A single child health information system has been rolled out across in Liverpool and Sefton, bringing together the health records of more than 350,000 children.

System C’s CarePlus child health information system will support the protection and health of Merseyside’s children. Care professionals in the area will be able to track children from childhood through to their transition to adult services and will have access to all the relevant information to provide suitable care.

The rollout continued on schedule and went live successfully, despite the country being in Covid-19 lockdown.

Liverpool and Sefton Child Health Information Services have joined up with neighbouring Cheshire’s and are sharing the same CarePlus system to provide an integrated service.  Cheshire rolled out the CarePlus system at the beginning of the Covid-19 lockdown.

NHS England and NHS Improvement (North West) commissioned SCW to replace six separate Cheshire and Merseyside Child Health Information Services in October 2019, so that all child health information is managed safely and securely in one place. System C won the contract to supply its CarePlus child health information system shortly after.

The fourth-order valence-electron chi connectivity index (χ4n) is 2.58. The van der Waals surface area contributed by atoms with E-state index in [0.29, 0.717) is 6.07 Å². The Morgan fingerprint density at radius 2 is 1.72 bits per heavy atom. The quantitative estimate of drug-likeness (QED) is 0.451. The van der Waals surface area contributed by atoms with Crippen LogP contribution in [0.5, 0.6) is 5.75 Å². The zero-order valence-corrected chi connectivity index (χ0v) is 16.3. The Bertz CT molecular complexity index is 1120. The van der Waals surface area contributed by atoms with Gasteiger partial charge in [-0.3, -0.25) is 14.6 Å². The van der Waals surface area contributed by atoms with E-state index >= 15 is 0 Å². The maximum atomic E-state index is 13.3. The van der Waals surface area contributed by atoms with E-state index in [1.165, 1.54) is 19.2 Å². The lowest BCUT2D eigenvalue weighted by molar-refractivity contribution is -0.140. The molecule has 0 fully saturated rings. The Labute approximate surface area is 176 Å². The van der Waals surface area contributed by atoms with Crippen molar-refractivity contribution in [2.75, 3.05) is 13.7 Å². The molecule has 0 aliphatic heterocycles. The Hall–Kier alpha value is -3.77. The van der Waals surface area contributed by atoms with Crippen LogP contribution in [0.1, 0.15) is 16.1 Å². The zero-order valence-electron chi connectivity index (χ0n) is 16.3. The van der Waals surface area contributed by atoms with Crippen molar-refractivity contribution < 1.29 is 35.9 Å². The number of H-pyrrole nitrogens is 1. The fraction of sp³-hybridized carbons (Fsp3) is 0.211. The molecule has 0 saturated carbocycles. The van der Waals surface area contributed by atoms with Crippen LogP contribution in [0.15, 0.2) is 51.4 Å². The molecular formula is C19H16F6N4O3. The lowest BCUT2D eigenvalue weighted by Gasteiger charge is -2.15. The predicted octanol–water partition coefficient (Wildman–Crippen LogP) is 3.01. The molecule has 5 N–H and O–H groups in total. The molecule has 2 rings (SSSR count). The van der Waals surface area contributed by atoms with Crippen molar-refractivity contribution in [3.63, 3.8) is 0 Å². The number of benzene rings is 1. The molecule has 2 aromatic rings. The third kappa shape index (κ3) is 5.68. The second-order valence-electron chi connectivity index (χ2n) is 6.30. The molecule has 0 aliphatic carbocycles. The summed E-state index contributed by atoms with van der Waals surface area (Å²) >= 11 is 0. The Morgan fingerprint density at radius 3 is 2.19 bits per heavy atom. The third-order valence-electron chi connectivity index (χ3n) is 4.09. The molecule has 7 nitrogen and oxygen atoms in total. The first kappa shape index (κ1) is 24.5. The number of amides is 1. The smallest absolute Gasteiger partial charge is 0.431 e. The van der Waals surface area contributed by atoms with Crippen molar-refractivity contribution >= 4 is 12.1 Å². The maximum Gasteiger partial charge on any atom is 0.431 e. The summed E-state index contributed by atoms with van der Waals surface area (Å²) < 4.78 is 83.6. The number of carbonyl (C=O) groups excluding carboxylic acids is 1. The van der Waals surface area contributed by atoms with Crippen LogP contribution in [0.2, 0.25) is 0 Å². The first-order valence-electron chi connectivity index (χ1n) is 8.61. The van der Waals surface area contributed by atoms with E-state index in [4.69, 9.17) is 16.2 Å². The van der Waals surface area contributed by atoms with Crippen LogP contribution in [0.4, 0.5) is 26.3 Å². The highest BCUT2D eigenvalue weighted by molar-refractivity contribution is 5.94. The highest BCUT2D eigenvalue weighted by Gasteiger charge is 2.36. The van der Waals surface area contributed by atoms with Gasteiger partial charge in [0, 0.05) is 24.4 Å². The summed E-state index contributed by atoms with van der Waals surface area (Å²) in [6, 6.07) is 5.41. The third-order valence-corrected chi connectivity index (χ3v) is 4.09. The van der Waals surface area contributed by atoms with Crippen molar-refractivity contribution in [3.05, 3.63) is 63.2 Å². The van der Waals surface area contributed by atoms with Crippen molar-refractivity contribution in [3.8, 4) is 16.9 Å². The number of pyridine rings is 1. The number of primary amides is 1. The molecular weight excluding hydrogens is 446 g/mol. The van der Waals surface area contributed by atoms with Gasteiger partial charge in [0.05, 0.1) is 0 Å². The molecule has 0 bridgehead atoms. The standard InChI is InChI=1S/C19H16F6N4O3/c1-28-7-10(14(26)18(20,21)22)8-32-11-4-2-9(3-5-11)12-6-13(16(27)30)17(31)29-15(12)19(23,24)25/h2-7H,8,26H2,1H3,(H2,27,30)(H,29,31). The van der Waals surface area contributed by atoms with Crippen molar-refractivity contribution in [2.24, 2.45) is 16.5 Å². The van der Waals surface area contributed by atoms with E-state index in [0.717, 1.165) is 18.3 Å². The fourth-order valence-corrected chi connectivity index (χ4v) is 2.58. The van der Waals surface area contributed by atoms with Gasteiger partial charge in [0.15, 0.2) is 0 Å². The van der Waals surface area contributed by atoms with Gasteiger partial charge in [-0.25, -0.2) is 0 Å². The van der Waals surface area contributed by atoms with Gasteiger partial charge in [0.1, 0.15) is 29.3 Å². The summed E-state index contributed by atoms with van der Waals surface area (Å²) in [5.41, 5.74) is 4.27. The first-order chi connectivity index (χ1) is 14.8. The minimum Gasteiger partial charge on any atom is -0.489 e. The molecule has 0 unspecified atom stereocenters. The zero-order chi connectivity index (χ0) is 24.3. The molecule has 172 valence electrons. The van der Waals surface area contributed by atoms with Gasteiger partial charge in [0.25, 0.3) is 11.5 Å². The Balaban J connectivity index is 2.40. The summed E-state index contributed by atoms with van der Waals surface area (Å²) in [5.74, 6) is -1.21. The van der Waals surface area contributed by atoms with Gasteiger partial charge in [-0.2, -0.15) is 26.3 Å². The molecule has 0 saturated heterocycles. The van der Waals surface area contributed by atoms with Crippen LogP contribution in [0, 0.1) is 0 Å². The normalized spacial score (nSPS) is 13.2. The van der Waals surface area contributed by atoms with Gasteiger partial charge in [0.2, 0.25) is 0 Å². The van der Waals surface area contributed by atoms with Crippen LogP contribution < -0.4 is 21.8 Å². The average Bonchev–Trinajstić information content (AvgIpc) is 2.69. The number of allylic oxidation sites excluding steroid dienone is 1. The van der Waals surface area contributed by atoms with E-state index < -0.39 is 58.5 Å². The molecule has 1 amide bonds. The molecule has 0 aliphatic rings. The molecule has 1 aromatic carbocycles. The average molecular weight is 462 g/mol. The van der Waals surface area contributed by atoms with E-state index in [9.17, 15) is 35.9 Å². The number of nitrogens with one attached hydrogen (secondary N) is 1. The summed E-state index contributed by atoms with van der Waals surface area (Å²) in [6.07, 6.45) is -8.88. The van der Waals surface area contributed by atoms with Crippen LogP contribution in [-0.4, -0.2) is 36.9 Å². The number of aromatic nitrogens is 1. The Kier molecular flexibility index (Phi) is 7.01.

Sue Trinder, child health information services director at NHS South, Central and West Commissioning Support Unit (SCW), said: “This was an important deadline for us and I’m very pleased this new service could progress to plan, despite the very real challenges of Covid-19. We are making great ground across the regions.  Thank you to all the teams involved in making that happen.”

Final phase

St Helens & Knowsley, Wirral, Halton and Warrington Child Health Information Services are due to on-board with System C later in the year, in what will be the final phase in the delivery of a unified record for just over half a million children across the whole of the Cheshire and Merseyside region.

Once complete, the project will integrate records and services across twelve CCGs, nine local authorities, 18 specialist, acute and community trusts, 392 general practices, and six legacy child health information systems.

Liverpool and Sefton’s child health records were consolidated by migrating, and, in some cases, merging records from two instances of Health Solution Wales Community Child Health 2000 and one instance of EMIS Child Health.

Markus Bolton, joint chief executive of System C, added: “Cheshire, Liverpool and Sefton are sharing a single child health record to care and protect for their 0-19 population.  That is a great example of joined-up care across a substantial geographical area.  Congratulations to South, Central and West for getting this over the line and at a time faced with unprecedented challenges.”